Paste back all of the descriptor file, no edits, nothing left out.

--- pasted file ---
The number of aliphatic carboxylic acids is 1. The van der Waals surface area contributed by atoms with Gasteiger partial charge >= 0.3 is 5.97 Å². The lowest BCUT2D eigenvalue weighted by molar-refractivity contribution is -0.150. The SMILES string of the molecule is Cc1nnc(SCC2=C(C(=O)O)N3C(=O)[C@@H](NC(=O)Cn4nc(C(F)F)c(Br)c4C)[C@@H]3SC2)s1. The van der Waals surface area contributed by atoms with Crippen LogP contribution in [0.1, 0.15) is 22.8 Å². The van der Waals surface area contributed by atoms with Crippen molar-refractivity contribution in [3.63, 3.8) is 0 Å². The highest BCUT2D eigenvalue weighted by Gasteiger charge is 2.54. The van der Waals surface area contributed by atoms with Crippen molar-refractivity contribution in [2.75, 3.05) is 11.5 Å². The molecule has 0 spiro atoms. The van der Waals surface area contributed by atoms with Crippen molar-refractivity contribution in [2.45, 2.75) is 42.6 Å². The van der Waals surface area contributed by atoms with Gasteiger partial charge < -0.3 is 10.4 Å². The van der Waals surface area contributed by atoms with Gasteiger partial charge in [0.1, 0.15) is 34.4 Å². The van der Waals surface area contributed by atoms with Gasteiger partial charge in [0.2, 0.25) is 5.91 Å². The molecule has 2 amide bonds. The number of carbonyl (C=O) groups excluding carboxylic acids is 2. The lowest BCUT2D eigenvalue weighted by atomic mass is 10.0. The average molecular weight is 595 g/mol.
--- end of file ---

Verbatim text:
The number of aliphatic carboxylic acids is 1. The van der Waals surface area contributed by atoms with Gasteiger partial charge >= 0.3 is 5.97 Å². The lowest BCUT2D eigenvalue weighted by molar-refractivity contribution is -0.150. The SMILES string of the molecule is Cc1nnc(SCC2=C(C(=O)O)N3C(=O)[C@@H](NC(=O)Cn4nc(C(F)F)c(Br)c4C)[C@@H]3SC2)s1. The van der Waals surface area contributed by atoms with Crippen LogP contribution in [0.1, 0.15) is 22.8 Å². The van der Waals surface area contributed by atoms with Crippen molar-refractivity contribution in [3.63, 3.8) is 0 Å². The highest BCUT2D eigenvalue weighted by Gasteiger charge is 2.54. The van der Waals surface area contributed by atoms with Crippen molar-refractivity contribution in [2.75, 3.05) is 11.5 Å². The molecule has 0 spiro atoms. The van der Waals surface area contributed by atoms with Crippen molar-refractivity contribution in [2.45, 2.75) is 42.6 Å². The van der Waals surface area contributed by atoms with Gasteiger partial charge < -0.3 is 10.4 Å². The van der Waals surface area contributed by atoms with Gasteiger partial charge in [0.1, 0.15) is 34.4 Å². The van der Waals surface area contributed by atoms with Gasteiger partial charge in [0.2, 0.25) is 5.91 Å². The molecule has 2 amide bonds. The number of carbonyl (C=O) groups excluding carboxylic acids is 2. The lowest BCUT2D eigenvalue weighted by atomic mass is 10.0. The average molecular weight is 595 g/mol.